The linear typing experience in the Corsair K65 Plus Wireless is extraordinary. The brand is typically plagued by incredible rattle and stabilizer ping, but there's no reverb to speak of here. The smooth linear switches feel great under hand, with a soft landing position and just the right level of sensitivity to remain nimble but avoid accidental presses. The switches themselves are heavier than those of the Azoth but lighter than Razer's, though without the satsifying clunk of the latter's Orange option. While I do still prefer the ROG NXs straight out of the box, this is a fantastic feel all in. 

Actuation points are light enough to feel particularly responsive under the fingertips, while also feeling solid enough to provide satisfying feedback. The stabilizers are a little rockier, though, leading to some shakiness in the space key. 

While the K65 Plus Wireless taps out at a 1,000Hz polling rate, this was more than enough speed for my everyday play. Inputs were snappy and responsive, and those speedier switches made for particularly fast rapid press action as well. 

Should you buy the Corsair K65 Plus Wireless?

Corsair K65 Plus Wireless keyboard with no RGB on a wooden desk with a plant pot

(Image credit: Future)

I would recommend the Corsair K65 Plus Wireless to anyone locked out of the Asus ROG Azoth's price range. This is an impressive piece of kit considering its price, offering a luxury typing feel with plenty of customization and a wad of additional features baked in. I was surprised to learn the final cost once I'd already had my hands on these caps for a couple of days, this feels like a deck punching well above its price tag - especially considering competitors are pitching a little higher. 

However, there are some drawbacks that stop the Corsair K65 Plus Wireless from taking Asus's top spot. The cheaper construction, lower battery life, and heavier switches aren't offset by that lower price point and additional Mac functionality overall. If you've got the budget for it I would still recommend the Azoth instead. 

The Razer BlackWidow V4 75% is in a more competitive price range, adding only $30 to Corsair's $159.99 MSRP. For that extra cash you get a wrist rest included, doubleshot keycaps, arguably more satisfying switches out the box, and a better selection of media controls, though you take a hit with that wired-only design. This one's down to priorities, then. If you can't live with a tethered keyboard, Corsair is your go-to. If you'd prefer a more robust onboard experience, Razer's still up top.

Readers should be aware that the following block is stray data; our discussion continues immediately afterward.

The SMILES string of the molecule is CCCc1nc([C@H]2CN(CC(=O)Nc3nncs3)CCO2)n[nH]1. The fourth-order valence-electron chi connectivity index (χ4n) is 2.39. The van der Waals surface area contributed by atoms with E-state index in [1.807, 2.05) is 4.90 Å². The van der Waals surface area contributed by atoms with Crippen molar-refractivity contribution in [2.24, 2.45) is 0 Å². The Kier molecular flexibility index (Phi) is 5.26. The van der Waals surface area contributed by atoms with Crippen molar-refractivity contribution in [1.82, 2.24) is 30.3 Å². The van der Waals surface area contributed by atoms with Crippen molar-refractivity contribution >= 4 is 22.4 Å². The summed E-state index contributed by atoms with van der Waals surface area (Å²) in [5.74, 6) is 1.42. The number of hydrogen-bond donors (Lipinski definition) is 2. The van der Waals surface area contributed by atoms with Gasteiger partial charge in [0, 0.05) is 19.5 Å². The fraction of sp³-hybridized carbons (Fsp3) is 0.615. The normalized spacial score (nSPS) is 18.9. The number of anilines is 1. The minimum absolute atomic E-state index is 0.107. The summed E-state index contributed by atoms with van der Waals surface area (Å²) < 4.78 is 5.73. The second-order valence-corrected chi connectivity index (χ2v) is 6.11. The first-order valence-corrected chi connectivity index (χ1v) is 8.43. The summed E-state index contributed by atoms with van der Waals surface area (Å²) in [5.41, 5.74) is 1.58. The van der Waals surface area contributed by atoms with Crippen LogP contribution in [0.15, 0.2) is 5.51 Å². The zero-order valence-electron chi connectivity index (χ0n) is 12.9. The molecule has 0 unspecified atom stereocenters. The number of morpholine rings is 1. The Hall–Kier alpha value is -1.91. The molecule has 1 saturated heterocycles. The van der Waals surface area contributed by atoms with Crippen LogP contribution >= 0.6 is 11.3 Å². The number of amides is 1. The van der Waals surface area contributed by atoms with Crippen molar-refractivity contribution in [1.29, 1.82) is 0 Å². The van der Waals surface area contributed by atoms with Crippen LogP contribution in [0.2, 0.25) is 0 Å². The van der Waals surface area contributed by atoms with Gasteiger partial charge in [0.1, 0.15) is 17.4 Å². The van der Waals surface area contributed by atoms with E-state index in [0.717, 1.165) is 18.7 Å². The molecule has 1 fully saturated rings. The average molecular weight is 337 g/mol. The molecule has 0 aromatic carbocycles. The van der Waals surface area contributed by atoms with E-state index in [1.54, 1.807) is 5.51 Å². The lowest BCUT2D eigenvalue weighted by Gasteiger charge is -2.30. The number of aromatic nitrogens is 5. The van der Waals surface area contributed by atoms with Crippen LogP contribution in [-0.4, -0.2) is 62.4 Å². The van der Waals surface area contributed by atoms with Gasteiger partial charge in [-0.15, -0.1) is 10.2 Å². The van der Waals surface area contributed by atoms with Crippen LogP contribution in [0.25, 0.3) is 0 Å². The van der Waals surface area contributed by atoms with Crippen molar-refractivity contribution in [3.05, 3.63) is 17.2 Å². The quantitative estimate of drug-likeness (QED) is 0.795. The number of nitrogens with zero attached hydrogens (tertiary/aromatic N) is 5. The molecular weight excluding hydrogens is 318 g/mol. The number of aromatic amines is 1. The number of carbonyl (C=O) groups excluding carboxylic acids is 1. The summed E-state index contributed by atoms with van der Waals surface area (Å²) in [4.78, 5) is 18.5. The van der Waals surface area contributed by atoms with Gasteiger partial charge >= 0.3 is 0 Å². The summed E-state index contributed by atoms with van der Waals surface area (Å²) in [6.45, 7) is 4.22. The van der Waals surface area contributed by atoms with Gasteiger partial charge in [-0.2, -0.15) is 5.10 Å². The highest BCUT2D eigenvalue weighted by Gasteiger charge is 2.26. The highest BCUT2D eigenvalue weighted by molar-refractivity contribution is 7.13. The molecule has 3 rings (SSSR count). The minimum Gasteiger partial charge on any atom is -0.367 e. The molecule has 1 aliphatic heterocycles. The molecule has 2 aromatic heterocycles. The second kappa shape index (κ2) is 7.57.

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Corsair K65 Plus Wireless vs. The Competition
SpecsCorsair K65 Plus WirelessAsus ROG AzothRazer BlackWidow V4 75%
Price$159.99 / £149.99$249.99 / £269.99$189.99 / £189.99
TypeMechanical (hot-swappable)Mechanical (hot-swappable)Mechanical (hot-swappable)
Connection2.4GHz / Bluetooth / wired2.4GHz / Bluetooth / wiredWired
SwitchesCorsair MLX Red linearROG NXRazer Orange Tactile Mechanical Gen 3
KeycapsPBTDoubleshot PBTDoubleshot ABS
Media keysMulti-function dialMulti-functional clickerDedicated volume roller with 2x media buttons
Wrist restNoneNoneDetachable
USB passthrough NoneNoneNone
BatteryUp to 266 hours (no RGB)Up to 2,000 hours (no RGB)N/A

How we tested the Corsair K65 Plus Wireless

I used the Corsair K65 Plus Wireless for all my daily work and play over the course of one week, with another week spent comparing with the Asus ROG Azoth, Razer BlackWidow V4 75% and the Endgame Gear KB65HE. In that time I played across CS:GO, Assassin's Creed Odyssey, and House Flipper. For more information on how we test gaming keyboards check out the full GamesRadar+ Hardware Policy

We're also rounding up all the best Razer keyboards on the market, as well as the best membrane keyboards and the latest cheap gaming keyboard deals for those looking to spend less. 

More info

Available platformsHardware, PC
Tabitha Baker
Managing Editor - Hardware

Managing Editor of Hardware at GamesRadar+, I originally landed in hardware at our sister site TechRadar before moving over to GamesRadar. In between, I've written for Tom’s Guide, Wireframe, The Indie Game Website and That Video Game Blog, covering everything from the PS5 launch to the Apple Pencil. Now, i'm focused on Nintendo Switch, gaming laptops (and the keyboards and mice that come with them), and tracking everything that suggests VR is about to take over our lives.